Chaudhary Foundation and Unnati Cultural Village Shape Nepal as the “Soft Power”, says Surabhi K Chaudhary at Kalinga Literary Festival Bhava Samvad

New Delhi: Nepalese culture incorporates the diverse heritage of Nepal’s 125 ethnic groups. Music and dance, art and craft, folklore, languages and literature, philosophy and religion, festivals and celebrations, foods and drinks have all been a part of its rich historical and ethnic heritage. The long history of craftsmanship with a tradition of carving and crafting is rooted in the culture. Realising the need for conservation for this rich legacy, the Chaudhary Foundation’s newly initiated Unnati Cultural Village (UCV) at Harkapur, Nawalpur, Nepal was established in response to disappearing cultures due to increased urbanisation and modernisation.
The facility boasts of an art gallery, open-to-air museums, exhibitions of cultural manifestos and masterpieces. The Village also has a Cultural Multipurpose Hall, where cultural banquets, gatherings, meetings, and cultural exhibitions can be organized. Likewise, a separate space has been assigned for ‘Kala Batika’, with 18 places identified for the ‘Open-Air Museum’. Artists can create artworks and exhibit them here.
Presenting an ode to southeast arts, culture, and traditions during the Bhava Samvad of Kalinga Literary Festival (KLF), Chaudhary Foundation’s Director Surabhi K Chaudhary said “I am delighted to attend the Bhava Samvad of Kalinga Literary Festival and promote the initiatives of our foundation through this coveted intellectual platform. Many traditional and contemporary skills are on the verge of extinction and a platform such as UCV will arouse interest of the new generation in traditional art forms. UCV will bring skilled people from various backgrounds together to showcase their handicraft skills and train the next generation of artisans and craftsmen.”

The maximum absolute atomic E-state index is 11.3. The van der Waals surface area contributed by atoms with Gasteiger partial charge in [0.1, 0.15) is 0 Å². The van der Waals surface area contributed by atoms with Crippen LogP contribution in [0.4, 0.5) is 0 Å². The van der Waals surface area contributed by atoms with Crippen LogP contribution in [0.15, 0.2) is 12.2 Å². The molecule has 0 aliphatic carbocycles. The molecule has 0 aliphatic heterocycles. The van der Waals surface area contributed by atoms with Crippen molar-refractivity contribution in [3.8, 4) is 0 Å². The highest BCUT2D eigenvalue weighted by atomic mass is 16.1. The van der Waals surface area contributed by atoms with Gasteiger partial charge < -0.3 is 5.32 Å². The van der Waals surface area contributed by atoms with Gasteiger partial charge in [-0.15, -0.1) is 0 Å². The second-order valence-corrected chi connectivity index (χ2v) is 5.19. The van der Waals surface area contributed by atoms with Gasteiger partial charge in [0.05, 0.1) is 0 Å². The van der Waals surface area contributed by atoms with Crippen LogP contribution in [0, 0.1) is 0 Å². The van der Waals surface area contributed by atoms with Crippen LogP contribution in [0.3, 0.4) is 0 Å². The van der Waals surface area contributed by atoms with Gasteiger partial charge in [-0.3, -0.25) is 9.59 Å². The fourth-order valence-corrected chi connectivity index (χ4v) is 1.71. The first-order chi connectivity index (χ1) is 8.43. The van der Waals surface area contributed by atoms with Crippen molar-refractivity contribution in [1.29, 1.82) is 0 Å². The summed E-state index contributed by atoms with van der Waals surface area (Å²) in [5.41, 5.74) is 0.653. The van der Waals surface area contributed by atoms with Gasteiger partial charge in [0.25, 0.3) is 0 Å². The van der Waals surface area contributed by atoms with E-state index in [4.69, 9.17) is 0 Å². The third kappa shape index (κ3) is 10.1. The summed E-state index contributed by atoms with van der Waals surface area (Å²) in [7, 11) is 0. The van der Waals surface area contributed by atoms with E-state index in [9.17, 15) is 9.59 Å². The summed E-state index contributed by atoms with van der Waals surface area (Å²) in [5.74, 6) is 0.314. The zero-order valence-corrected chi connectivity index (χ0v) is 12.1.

Nepal has been at the crux of knowledge, art, culture exchange between Southeast Asian countries and the rest of Asia. Due to prolonged exposure to the constant flow of synergies, Nepal’s own culture and art can be described as an immersive, inclusive yet diverse form. The establishment of this facility would ignite this ancient route and strengthen this, the Foundation hopes to open cultural centers across all seven provinces and UCV is a pilot project.
Chaudhary Foundation was established in 1995 by the Chaudhary family to improve lives, strengthen communities and sustainably develop Nepal. Chaudhary Foundation executes its activities with the motto “Sustainable Social Reform”. Chaudhary Foundation believes in creating a deeper impact in order to positively shift the social fabric of the nation.
Following the earthquake in 2015, Chaudhary Foundation constructed more than 2500 semi-permanent shelters, 55 semi-permanent schools, 20 clean water filtration systems, and 22 digital classrooms and provided skill-based training to more than 6000 beneficiaries. A model village with 62 houses is in the process of handover in Sindupalchowk district, one of the worst earthquake-affected districts. To combat the second wave of COVID-19 in Nepal, the Chaudhary Foundation has set up an ICU ward and oxygen plants in Nepal. During the 2017 Nepal flood, Chaudhary Foundation convened its Disaster Response Team (DRT) to provide supplies and assistance to over 10,000 people (2,500 households) in severely impacted districts. Similarly, in 2018, Baliyo Nepal Nutrition Initiative (BNNI) funded by our partner, Bill & Melinda Gates Foundation, was launched in the country to combat the issue of stunting in western Nepal.